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21Aug2022

A progressive reading bar in your Joomla website (without extensions)

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1044 hits Updated: 05 November 2022 Blog

What is a “reading progress bar”?

Create a custom HTML module

Assign the module to the pages where you want the “reading progress bar” to appear

You may have noticed when you scroll down the pages on this website that there's a green-coloured bar at the top of the page that moves.  This bar is sometimes called a “reading progress bar” and there are a number of extensions you can obtain that will do this.

I was inspired to write a simple module—don’t worry, there’s nothing you need to download or install—after reading this question posted at The Joomla! Forum™.

I've noticed something new … a blue progress bar … [corresponding to] the vertical scroll … and distance to bottom of page.forum user, Joomla forum,18-Aug-2022

Create a custom HTML module

There are many ways you can incorporate this feature in your J! website but this is how I achieved it with a Custom HTML module.  The techique involves four lines of HTML, sixteen lines of CSS and seven lines of Javascript and they’re located in the one place. The source code for the module appears below:

<div class="progress-container">
<div id="myBar" class="progress-bar">&nbsp;</div>
</div>
<style>
.progress-container {
  position: fixed;
  top: 0px;
  z-index: 2000;
  width: 100%;
  background-color: #f5f5f5 !important;
  width: 100%;
  height: 4px;
  background: #ccc;
}

.progress-bar {
  height: 4px;
  background: #57b4fc;
  width: 0%;
  margin-bottom: 4px;
}
</style>
<script type="text/javascript">

// When the user scrolls the page, execute progressiveScroll function 
window.addEventListener('scroll', progressiveScroll);

function progressiveScroll() {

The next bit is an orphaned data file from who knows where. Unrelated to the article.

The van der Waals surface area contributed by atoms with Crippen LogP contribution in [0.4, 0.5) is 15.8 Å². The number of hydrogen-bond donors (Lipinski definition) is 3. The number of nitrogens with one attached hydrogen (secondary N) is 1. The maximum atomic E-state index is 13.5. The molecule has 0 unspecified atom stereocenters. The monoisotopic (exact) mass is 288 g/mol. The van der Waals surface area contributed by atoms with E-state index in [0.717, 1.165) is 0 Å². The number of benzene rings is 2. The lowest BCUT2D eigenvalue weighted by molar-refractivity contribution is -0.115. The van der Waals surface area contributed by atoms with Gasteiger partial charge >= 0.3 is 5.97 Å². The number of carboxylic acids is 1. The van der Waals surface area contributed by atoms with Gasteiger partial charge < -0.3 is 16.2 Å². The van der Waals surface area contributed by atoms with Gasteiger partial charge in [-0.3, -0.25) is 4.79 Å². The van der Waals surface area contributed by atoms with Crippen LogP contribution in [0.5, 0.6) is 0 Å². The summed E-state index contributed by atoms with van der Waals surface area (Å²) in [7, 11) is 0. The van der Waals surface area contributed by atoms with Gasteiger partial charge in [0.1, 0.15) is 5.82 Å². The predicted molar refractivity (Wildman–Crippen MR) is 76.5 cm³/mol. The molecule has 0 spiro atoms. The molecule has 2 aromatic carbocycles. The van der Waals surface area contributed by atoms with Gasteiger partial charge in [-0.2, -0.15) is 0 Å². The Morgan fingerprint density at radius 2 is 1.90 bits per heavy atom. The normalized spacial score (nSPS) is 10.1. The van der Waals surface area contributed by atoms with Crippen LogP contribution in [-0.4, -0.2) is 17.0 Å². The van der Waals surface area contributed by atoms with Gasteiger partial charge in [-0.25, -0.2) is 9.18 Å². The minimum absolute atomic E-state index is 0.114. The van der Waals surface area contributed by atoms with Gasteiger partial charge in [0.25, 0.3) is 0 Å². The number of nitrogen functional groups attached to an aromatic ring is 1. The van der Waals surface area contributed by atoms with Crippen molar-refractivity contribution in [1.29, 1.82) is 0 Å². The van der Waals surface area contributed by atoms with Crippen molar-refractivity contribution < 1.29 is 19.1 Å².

var winScroll = document.body.scrollTop || document.documentElement.scrollTop;
  var height = document.documentElement.scrollHeight - document.documentElement.clientHeight;
  var scrolled = (winScroll / height) * 100;
  document.getElementById("myBar").style.width = scrolled + "%";
}
</script>

You need to give this module a title (e.g. “Progressive scroll bar”) and assign it to a template position, preferably at the very top of the page.  The only remaining step is to assign this module to the pages—the menu items—in your J! website.  You can experiment with different template positions and pages as you feel are appropriate to your own wants and needs.  That’s all there is to it.  Enjoy.

About the author:

is a website hobbyist specialising in Joomla, a former member of the Kunena project for more than 8 years, and an active contributor on The Joomla Forum™. The opinions expressed in this article are entirely those of the author. View his profile here.


13 thoughts on “A progressive reading bar in your Joomla website (without extensions)”

  1. Sunday, 21 August 2022 15:35

    Brilliant idea, I ♥ it :) 

    With your permission, I would love to translate it if French on my website (with a link to yours, of course).

    Merci Michael for the tutorial!

    1. Sunday, 21 August 2022 16:01

      You have my complete approval (and thanks) for doing this.  Cheers 😀

  2. Tuesday, 30 August 2022 20:08

    Is there a way to have this start from the center and go out toward the outside edges so that when it gets to the end the top bar is complete.

    1. Tuesday, 30 August 2022 20:31

      I wouldn't have a clue and it's not something that interests me.  I don't think I've seen a progressive reading indicator that works that way and if you've seen one then you could ask the author how they went about achieving it.  I've gone for simple; something quite simple and easy to achieve without having to know too much.  Good luck.

  3. Wednesday, 07 September 2022 17:30

    Thanks for doing and sharing Michael - interesting stuff!

    Only yesterday I was thinking about how to encourage visitors to scroll to the bottom of pages. This is unobtrusive yet enough to make some people curious - good for mobiles I would think.

    And, it's a great showcase for being able to do more with Joomla Core. I use Custom Modules a lot but have never thought about them like this.

  4. Wednesday, 07 September 2022 17:41

    Hello Michael,

    Thanks for this nice element :-)

    I use it in my own website.

    Had to put a few lines extra CSS in it for my template but it works great!

    https://mol4media.nl/blog

  5. Thursday, 27 October 2022 03:24

    Michael, thank you so much!